Vincent Biddlecombe, the chief technology officer at Transplace, a transportation management company, decided to split his company's two physical data centers into four virtual data centers.
Biddlecombe told AFCOM attendees how he created virtual centers "that are completely separate from one another. I can lose a whole virtual data center within the physical data center and still continue to run."
The project was done largely using technology from VMware and NetApp. To minimize costs, Biddlecombe clustered like applications in a limited number of servers. For example, he kept all Oracle WebLogic applications in one cluster.
"I told Oracle, 'I will pay you for these servers, and I can have as many VMs as I want on them,'" he said.
Biddlecombe's presentation was called "Extreme Makeover: Data Center Edition." Fortunately for everyone, Ty Pennington wasn't there with a bullhorn to start the session off.Considering modular power infrastructure
Andy Hungria, an application engineer at Eaton Corp., told attendees about the possibility of keeping their data center power infrastructure modular.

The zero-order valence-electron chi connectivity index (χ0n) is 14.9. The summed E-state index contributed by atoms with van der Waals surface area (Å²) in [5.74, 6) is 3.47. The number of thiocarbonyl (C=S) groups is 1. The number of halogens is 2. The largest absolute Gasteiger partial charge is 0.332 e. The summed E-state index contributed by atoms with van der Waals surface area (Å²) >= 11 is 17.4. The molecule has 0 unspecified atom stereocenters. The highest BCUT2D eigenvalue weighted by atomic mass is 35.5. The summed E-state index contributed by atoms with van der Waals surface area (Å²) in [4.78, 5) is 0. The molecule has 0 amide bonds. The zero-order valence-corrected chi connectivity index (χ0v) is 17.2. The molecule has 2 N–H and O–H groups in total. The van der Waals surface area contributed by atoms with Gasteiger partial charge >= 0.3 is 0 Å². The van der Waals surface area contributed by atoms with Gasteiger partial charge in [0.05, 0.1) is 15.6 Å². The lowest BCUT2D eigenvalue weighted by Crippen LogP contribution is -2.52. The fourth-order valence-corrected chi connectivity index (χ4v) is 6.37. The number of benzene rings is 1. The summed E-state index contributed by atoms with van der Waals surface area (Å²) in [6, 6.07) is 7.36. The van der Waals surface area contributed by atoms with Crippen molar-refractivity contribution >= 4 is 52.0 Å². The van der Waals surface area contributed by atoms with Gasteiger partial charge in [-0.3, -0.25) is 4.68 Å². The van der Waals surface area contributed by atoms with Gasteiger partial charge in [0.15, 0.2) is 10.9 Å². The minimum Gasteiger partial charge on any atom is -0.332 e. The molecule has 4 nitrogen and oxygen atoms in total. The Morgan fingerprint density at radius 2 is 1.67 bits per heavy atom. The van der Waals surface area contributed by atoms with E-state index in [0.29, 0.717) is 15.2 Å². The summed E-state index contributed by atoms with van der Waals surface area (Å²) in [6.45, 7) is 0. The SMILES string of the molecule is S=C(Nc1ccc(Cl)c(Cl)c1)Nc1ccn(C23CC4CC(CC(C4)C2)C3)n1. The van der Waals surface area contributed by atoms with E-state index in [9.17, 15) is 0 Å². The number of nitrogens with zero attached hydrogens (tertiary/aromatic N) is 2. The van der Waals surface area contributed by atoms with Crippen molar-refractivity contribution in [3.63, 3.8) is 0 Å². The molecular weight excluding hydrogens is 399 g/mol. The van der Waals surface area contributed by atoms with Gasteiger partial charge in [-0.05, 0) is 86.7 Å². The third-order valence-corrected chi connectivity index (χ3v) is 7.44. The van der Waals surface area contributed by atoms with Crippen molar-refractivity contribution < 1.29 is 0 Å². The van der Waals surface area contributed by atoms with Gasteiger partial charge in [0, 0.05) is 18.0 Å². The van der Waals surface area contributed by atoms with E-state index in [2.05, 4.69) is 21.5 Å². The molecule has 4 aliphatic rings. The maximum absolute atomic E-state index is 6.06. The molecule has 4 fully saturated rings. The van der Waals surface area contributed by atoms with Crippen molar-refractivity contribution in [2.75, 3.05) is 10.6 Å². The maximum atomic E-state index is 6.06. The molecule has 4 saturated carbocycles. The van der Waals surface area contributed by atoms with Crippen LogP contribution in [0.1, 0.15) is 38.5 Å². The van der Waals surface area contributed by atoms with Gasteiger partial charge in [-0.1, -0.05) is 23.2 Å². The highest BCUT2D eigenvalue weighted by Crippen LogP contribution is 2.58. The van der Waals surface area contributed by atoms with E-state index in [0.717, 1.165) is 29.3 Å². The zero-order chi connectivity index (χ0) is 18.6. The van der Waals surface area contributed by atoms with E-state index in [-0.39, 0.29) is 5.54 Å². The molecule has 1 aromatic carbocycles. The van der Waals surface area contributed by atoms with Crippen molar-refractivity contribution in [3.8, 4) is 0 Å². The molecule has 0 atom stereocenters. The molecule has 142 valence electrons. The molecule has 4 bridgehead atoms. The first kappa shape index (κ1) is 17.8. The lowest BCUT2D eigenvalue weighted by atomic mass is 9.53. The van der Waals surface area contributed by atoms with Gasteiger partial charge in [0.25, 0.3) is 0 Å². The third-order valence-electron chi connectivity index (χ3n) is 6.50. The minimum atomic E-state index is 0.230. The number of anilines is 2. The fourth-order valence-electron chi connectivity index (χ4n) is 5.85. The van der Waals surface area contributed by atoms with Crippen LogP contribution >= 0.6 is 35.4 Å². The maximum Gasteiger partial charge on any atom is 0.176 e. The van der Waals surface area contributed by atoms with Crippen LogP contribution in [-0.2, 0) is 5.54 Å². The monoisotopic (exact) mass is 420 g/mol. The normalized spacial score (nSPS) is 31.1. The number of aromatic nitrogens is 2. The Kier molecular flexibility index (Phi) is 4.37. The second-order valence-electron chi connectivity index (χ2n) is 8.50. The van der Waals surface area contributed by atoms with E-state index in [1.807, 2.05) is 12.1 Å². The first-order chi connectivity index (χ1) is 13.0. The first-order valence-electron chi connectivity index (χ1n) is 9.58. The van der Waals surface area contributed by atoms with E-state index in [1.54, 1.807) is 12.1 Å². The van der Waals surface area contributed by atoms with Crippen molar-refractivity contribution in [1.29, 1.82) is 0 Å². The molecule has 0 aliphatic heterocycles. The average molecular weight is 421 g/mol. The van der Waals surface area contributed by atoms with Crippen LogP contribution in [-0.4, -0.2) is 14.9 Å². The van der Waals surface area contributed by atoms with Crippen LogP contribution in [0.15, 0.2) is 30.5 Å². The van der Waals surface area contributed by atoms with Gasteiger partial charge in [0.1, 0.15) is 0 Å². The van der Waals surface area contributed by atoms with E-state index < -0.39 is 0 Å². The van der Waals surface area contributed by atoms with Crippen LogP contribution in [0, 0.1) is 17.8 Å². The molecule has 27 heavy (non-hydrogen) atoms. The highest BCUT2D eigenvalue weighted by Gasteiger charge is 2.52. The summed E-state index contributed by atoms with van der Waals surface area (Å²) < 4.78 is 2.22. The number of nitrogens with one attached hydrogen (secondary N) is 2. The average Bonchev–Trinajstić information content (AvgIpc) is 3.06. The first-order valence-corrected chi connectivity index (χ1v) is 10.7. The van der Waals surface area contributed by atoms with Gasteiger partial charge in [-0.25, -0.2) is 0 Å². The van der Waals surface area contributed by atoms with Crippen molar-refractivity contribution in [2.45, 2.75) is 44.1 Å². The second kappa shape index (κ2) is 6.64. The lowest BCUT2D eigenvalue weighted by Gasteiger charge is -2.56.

The benefits are that a data center can grow its power capacity as need demands it, rather than buying a big uninterruptible power supply (UPS) and having a lot of wasted capacity early on.
"Expansion can be done quickly and easily," he said. "There is no need to overbuild or overpay today."
Hungria said he often gets the question from end users regarding reliability. Because it's a modular system, there are often more pieces that come with more UPSes. So does it affect reliability?
"Not necessarily," Hungria said. It was an answer that – for many end users -- may have sounded a little too much like "probably."
Attendance at the AFCOM show was sizable. AFCOM President Jill Eckhaus told attendees before the keynote that they had a chance to network with "600 of your peers."
That number is fewer than the spring show, but the fall event tends to be a smaller. Also, one of the conference tracks was "case studies," of which there were six . It was good to see AFCOM make a concerted effort to get user-led sessions.
Finally, I learned my lesson regarding Orlando conferences: Stay at the host hotel. I stayed less than a half-mile away, assuming I could easily walk. But since Orlando is one of the world's most pedestrian-unfriendly cities, walking a half-mile involved racing across three freeways and hiking in shin-high grass alongside little green lizards and an old drainage culvert. All this in the approximate 130% humidity of Orlando. I took taxis for the rest of my trip.